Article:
Representing over 75 local vaping businesses, the industry association has made its written submission on the Smokefree Environments and Regulated Products (Vaping) Amendment Bill. Today VTANZ spokesperson, Kiwi vape entrepreneur Jonathan Devery, will present to the Health Select Committee.
The submission commends legislation being introduction into Parliament after the industry called for regulation over the past five years. However, it makes clear that limiting the availability and desirability of vaping products for adults will only serve the interests of Big Tobacco companies, enabling them to maintain their stranglehold on at-risk Kiwis and communities.
The bill proposes limiting vape flavours to just menthol, mint and tobacco for all non-specialist vape retailers. Although VTANZ’s research shows only 10% of flavour sales in their own members’ stores are for those three. Instead, fruit, dessert and sweet flavour variations are the most popular for adults and key to smokers successfully quitting tobacco.
“To convert smokers, these flavours must be available where cigarettes are sold as smokers are the highest risk population.”
The submission notes that past statistics showed 48% of cigarettes sold in New Zealand were sold in dairies/convenience stores, 23% in supermarkets, and 19% in service stations.
Given the bill proposes to restrict such general retailers to three flavours, VTANZ argues New Zealanders currently buying cigarettes will have no access to the flavours that 80% to 90% of ex-smokers use to help them quit smoking and stay off cigarettes. What’s more, rural areas with no vape stores would be unfairly disadvantaged.
VTANZ has called for a fairer and more balanced approach to flavour restrictions.
Its submission suggested that ‘fruit’ and ‘cream/dessert’ be added to proposed flavour categories for general retail, warning that restricting flavours could also lead to more Kiwis accessing potentially dangerous unregulated black-market products.
“We submit that the use of standardised flavour indicators for general stores, combined with strict enforcement of laws governing underage selling, will allow for the essential availability of flavours to help smokers quit while limiting the appeal and access to youth.”
It notes that over recent decades there have been no access restrictions on the number of retailers that can sell tobacco, which has probably only gone up, yet youth smoking has declined from 14% in 2006/07 to only 3% in 2019. This is due to a combination of education and enforced age restrictions on stores selling those nicotine products, with harsh penalties in place.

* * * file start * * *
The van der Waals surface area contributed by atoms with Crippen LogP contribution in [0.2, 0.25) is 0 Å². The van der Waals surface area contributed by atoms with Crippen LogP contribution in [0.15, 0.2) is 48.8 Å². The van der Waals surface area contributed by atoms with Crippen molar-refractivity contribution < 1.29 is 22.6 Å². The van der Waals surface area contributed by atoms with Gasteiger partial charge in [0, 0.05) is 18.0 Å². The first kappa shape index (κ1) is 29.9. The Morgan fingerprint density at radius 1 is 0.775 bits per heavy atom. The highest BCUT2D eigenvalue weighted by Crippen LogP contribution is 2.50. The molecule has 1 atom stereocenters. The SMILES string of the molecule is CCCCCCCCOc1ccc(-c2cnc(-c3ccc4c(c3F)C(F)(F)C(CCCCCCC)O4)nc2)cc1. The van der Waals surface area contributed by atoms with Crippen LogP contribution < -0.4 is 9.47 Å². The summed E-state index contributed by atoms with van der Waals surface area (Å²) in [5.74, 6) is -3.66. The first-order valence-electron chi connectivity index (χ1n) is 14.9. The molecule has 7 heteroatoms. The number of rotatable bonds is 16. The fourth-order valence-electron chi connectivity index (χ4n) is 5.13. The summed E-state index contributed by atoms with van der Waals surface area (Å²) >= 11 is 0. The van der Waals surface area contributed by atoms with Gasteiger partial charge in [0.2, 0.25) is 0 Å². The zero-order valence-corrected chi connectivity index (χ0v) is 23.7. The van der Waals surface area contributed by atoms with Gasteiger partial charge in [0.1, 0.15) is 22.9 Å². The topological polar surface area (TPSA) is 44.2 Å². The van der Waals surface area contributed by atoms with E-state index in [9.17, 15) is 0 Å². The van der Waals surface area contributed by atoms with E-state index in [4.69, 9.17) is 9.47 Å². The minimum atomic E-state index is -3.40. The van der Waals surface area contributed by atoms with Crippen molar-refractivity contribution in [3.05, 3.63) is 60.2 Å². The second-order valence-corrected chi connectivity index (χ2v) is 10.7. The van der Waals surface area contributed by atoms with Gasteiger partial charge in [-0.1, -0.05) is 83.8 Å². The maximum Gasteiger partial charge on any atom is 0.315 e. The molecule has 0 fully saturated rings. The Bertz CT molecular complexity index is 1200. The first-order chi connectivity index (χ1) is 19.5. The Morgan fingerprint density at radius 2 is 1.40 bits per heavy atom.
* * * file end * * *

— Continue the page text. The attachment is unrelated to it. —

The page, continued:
On advertising, the submission called for it to be restricted not prohibited, saying a blanket ban on advertising vaping products would in effect align vaping products with cigarettes which kill 5,000 Kiwis a year.
Noting that the United Kingdom is proof that vaping advertising can be regulated effectively, VTANZ suggests: No advertising that could make a product appealing to young people; advertising after 8pm in line with alcohol advertising; and restrictions on the frequency of vaping advertising to limit exposure to non-smokers.
While it supports government playing an educational role, through the likes of the HPA, to promote the advantages of switching from smoking to vaping, “we believe that this message could be much more readily and effectively communicated if vape companies themselves were entitled to promote these benefits using their profits as opposed to the Government solely using taxpayers money on campaigns.”
VTANZ believes a total advertising ban and only allowing in-store displays would again play into the hands of tobacco companies. Representatives of their international vape brands would just ramp up various underground retail tactics, such as exclusive contracts with convenience stores that guarantee them shelf space.
“Without access to advertising to distinguish themselves, independent New Zealand companies will be suffocated by tobacco company tactics and the industry will revert back to the monopolised Big Tobacco ecosystem we have in the cigarette industry today.”
On common misperceptions about vaping, the submission provided significant evidence to demonstrate that accessibility to flavours does not increase youth uptake, nor is there any evidence that vaping is a gateway to smoking. It also documented extensive research which has consistently proven that vaping is considerably less harmful than smoking.
VTANZ scientific adviser, Eliana Golberstein, researched and authored the scientific aspects of the association’s comprehensive submission. Also raised were many technical points on product regulations.
The submission requested that the “excessive” new powers for the Director-General of Health be addressed, challenged vaping being restricted to smoking areas, and argued for vaping to be encouraged, not banned, in healthcare settings.
VTANZ also requested an extension of time, beyond the proposed six months, for vaping specialists and general retailers to comply with the new vaping laws.